Sainsbury’s staff protest about pay

Checkout staff from Sainsbury’s branches across the UK who are members of the union Unite protested on 13 July outside the organisation’s annual general meeting in London.

Many staff wore masks depicting Justin King, chief executive of Sainsbury’s, and t-shirts that read: “Justin – try something new today, pay a living wage”.

Members of Unite are protesting against Sainsbury’s pay policy, demanding that their pay be increased from the current minimum of £6.31 an hour. Unite has submitted a pay claim to Sainsbury’s management.

Jennie Formby, national officer at Unite, said: “The Sainsbury’s workforce deserves a fair pay rise as their employer continues to profit from their hard work.

“The protest reflects the anger that the employees feel about the prospect of yet another below inflation pay deal, which in the current economic climate results in a pay cut for them.

“The possibility that some 12,000 workers could receive a pay cut is beyond comprehension. The staff that protested outside the annual general meeting are questioning why it is that, while the organisation continues to enjoy record sales and the chief executive receives a bumper bonus, the workforce are being told to accept a reduction in their living conditions, as their already low pay is further squeezed.

“It is only right that the dedicated workforce, many of which are female and work part-time for family reasons, who form the backbone of this organisation are given a fair pay settlement which reflects the outstanding performance of Sainsbury’s.”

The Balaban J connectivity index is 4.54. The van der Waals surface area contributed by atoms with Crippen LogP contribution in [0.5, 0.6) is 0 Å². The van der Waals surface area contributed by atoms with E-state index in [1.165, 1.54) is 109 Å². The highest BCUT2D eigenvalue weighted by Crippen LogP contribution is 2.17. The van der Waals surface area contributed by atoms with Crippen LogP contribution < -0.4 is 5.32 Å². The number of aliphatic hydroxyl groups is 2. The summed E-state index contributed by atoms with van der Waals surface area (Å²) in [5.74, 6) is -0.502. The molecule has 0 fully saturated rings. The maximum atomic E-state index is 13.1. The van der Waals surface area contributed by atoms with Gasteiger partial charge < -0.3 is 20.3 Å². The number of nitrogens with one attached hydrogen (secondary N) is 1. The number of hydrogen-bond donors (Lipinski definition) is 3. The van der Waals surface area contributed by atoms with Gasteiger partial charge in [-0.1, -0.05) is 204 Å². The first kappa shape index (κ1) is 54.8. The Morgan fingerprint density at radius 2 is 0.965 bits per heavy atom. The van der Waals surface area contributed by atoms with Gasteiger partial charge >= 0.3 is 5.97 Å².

A spokesperson from Sainsbury’s said: “No colleagues are having their pay cut. For a number of reasons, a small proportion of colleagues are paid above the maximum level for their role and also above the market rate.

“We are therefore working to ensure that we pay all colleagues fairly and equally for performing the same or similar roles.

“The views and ideas of staff are represented to us through our colleague councils. We have a good relationship with both Unite and Usdaw as the recognised trade unions in our business and we are committed to these relationships and to developing them further.

“We meet with representatives of our colleague councils and unions to discuss a variety of staff-related issues, including pay and reward. However we do not negotiate pay or other terms and conditions with either trade union in our retail environment.

“We will announce the detail of this year’s retail colleague pay review at the usual time in August.”

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